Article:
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Archive for the tag “getting older”

What’s With the Holes In the Shirts?

The $1,625 T-shirt. NY Daily News

Hey everyone. I’ve been having a lot of back-to-back “I’m an old-head moments” as of late.

I’m 35, and I’ve been peeping my very persistent strands of grey hairs from time-to-time and I attempted to watch the Billboard Awards and I didn’t know who a majority of the acts were. Then, on top of that, I was most excited about performances by Celine Dion and Cher and shaking my head in disbelief that the biggest movie of my teens, “Titanic” had turned 20 when I wasn’t looking. This is some nonsense.

Then, I told my sister on the phone to hold because I had a meatloaf in the oven.

I might as well invest in a “Clapper.”

Da party done.

My most recent shopping trip involved key grown lady things.

I had to get a bodyshaping navy bodysuit, because I was wearing a formal dress that had serious sideboob, if I was going for drama. I was not. The navy bodysuit would help me accomplish the goal of remaining tasteful if I happened to raise my arms, without ruining the dress. I had several comments including “regal.”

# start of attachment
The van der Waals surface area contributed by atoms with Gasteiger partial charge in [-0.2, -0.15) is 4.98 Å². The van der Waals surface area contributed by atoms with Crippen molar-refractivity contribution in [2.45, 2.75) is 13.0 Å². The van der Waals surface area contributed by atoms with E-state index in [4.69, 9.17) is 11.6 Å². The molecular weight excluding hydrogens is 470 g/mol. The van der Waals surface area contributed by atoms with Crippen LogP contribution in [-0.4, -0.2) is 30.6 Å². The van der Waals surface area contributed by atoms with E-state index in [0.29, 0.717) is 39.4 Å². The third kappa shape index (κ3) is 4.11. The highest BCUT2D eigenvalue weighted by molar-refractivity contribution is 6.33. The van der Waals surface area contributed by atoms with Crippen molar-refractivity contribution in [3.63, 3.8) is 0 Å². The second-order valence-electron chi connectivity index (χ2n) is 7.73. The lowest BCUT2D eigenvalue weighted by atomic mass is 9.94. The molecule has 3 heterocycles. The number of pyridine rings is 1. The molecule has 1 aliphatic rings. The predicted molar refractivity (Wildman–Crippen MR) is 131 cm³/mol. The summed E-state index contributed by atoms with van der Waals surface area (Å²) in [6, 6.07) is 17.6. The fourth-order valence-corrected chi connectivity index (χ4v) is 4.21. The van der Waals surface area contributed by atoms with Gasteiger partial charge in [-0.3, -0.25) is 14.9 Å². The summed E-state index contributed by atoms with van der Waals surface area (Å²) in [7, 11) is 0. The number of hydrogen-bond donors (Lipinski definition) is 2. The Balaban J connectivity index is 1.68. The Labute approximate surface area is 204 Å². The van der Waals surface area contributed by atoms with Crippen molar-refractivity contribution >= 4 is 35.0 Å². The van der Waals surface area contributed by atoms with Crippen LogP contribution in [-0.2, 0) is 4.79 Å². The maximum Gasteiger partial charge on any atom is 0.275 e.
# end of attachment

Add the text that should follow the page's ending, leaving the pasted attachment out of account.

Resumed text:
At 35, being sexy is fine, but there’s something kind of cool about being described as regal.

Then, during this trip, I was bugging out because Ann Taylor Loft had a sale. I swear I really started digging Ann Taylor and Loft and I just don’t remember when it happened, but hey, I’m glad it did. It’s the right lane for me in terms of stuff to wear for work and casual stuff that I can jazz up in my own way.

So, yeah, after buying another pair of cargo pants but in a lovely pale blue color, and a great sweater jacket perfect for work all under $60, I was on a high.

But I needed one more thing. Inserts for the shoes I’d be wearing to the wedding I was going to later that day.

As you get older, you stop making fashion sacrifices for your feet. When your feet hurt, you are miserable. You can’t walk another block, you can’t make it across the dance floor, you beg for mercy. So, proper inserts are a practical and life-altering move that you will be happy you made, because, hey, you are grown.